Avalos makes the case that the Bible was written by primitive people in a cultural context so foreign to our own that the Bible no longer makes sense. "What I seek is liberation from the very idea that any sacred text should be an authority for modern human existence." He refers constantly to the "bibliolatry" that has gotten us into so much trouble historically, and laments that the publishing industry and academia have such a vested interest in keeping such a form of idol worship alive.
"Abolishing human reliance on sacred texts is imperative when those sacred texts imperil the existence of human civilization as it is currently configured. The letter can kill. That is why the only mission of biblical studies should be to end biblical studies as we know it." This is an extremely well written book, but written at a sufficiently popular level that even someone not well versed in biblical studies can benefit from it. Even those who read the Bible continually will find at least 25% new material, and everyone who reads it will come away with 100% satisfaction. You may not agree with what Professor Avalos concludes, but his well-put together arguments deserve your thoughtful attention.
66 of 72 people found the following review helpful
Excellent critique of biblical studies 16 May 2008
By William Podmore - Published on Amazon.com
Format: Hardcover
Hector Avalos, associate professor of Religious Studies at Iowa State University, has written a brilliant and original critique of biblical studies from within. He argues that biblical studies should end, because it is just religious apologetics, not an academic discipline or a branch of scholarship.

Most biblical studies academics think the bible is worth keeping and studying and most are members of `faith communities'. But Avalos shows that the bible is irrelevant, the product of an ancient and very different culture whose values and beliefs about the origin, nature and purpose of the world are not useful or ethical. Religion is a fifth wheel, superfluous to life, a hindrance to all intellectual and scientific advances. It is an illegitimate claim to extra power for foolish arguments. We should not rely on any authority, especially not on a single ancient text.

He investigates biblical studies' various sub-disciplines. He shows that the translations of the bible are largely bowdlerised. Textual criticism has found no original texts or manuscripts, and Jesus spoke in Aramaic, not Hebrew or Greek, so there can be no original, pristine word of God.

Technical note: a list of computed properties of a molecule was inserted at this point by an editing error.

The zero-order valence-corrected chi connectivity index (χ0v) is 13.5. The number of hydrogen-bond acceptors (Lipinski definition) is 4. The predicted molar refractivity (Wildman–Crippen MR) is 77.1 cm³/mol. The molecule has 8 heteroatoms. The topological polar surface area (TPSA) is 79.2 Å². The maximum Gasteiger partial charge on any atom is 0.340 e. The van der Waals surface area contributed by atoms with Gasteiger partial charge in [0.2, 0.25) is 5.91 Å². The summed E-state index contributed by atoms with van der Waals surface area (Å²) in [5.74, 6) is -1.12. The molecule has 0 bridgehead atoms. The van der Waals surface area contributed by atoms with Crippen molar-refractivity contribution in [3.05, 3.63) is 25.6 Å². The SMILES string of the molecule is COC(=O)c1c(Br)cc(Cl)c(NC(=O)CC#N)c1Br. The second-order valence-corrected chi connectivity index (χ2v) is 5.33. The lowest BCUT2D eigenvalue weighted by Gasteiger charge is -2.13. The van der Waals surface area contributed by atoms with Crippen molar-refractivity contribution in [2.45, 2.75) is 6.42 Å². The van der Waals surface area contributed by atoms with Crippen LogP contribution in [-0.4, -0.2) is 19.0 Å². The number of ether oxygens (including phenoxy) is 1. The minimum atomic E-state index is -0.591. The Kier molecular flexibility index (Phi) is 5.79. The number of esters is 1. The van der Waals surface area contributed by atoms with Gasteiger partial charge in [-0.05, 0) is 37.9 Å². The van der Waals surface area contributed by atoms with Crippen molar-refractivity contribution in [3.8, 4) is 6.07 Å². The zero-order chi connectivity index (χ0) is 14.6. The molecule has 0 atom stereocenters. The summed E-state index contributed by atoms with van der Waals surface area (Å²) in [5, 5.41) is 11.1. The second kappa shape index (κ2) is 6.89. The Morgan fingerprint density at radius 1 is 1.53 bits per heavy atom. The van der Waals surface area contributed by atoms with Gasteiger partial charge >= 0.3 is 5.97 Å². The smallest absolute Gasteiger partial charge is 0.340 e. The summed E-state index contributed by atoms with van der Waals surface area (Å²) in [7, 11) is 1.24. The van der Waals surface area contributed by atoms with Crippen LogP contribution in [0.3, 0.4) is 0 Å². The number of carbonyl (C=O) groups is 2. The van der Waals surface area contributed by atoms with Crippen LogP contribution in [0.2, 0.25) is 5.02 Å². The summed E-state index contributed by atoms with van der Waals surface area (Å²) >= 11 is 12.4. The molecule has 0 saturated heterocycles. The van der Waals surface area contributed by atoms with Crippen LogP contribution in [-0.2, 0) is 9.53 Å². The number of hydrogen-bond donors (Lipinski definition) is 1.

Avalos shows how history and archaeology have disproved `biblical history'. He notes that centuries of Jesus studies have not found a historical Jesus: he has no verifiable words or deeds, and there are no contemporary eye-witness accounts. Literary criticism has not shown that the bible is better literature than other ancient works, and the excessive attention paid to this one text has meant that thousands of ancient Mesopotamian texts have never been translated.

Avalos examines the USA-based Society of Biblical Literature, with its 7,000 self-serving members, and shows how it has nothing useful or original to offer. Theology has found no coherent message about God; instead it is inconsistent and arbitrary, trying to rescue the bible through citing bits of texts. Nice people find the nice bits, nasty people find the nasty bits; both say that theirs are the essential bits.

It is often held against atheists like Richard Dawkins that they do not know theology, but they don't need to because others have done the work, like Walter Kaufmann in his Critique of religion and philosophy and now Avalos in this excellent book.
46 of 50 people found the following review helpful
An honest and courageous assessment. 7 Jan. 2008
By Steve Scott - Published on Amazon.com
Format: Hardcover Verified Purchase
Hector Avalos pulls no punches in describing the current state of Biblical studies as a field of academia in decline. Tackling Biblical archaeology, textual criticism, and theology, Avalos dismantles them in detail, pointing out how they no longer bring anything new to our current understanding of the Bible or the spurious history associated with it. Indeed, he shows that most of what we know undermines the Bible as anything we can fully trust as a source for historical data.

Avalos, a former fundamentalist child evangelist, taught himself Hebrew and Greek in high school in order to better attack the arguments of atheists and non-Christian religions. He found he couldn't buttress or accept Christian apologetics, and ended up leaving the fold.

This is a book that could easily be expanded by fleshing out some of the ideas mentioned in his footnotes. Avalos points out that a great many of the works cited by apologists (Josephus, Suetonius, etc.) are from manuscript copies written in the middle ages, centuries after their authors died...authors who themselves didn't witness first hand the events they describe.

An outstanding book.
27 of 29 people found the following review helpful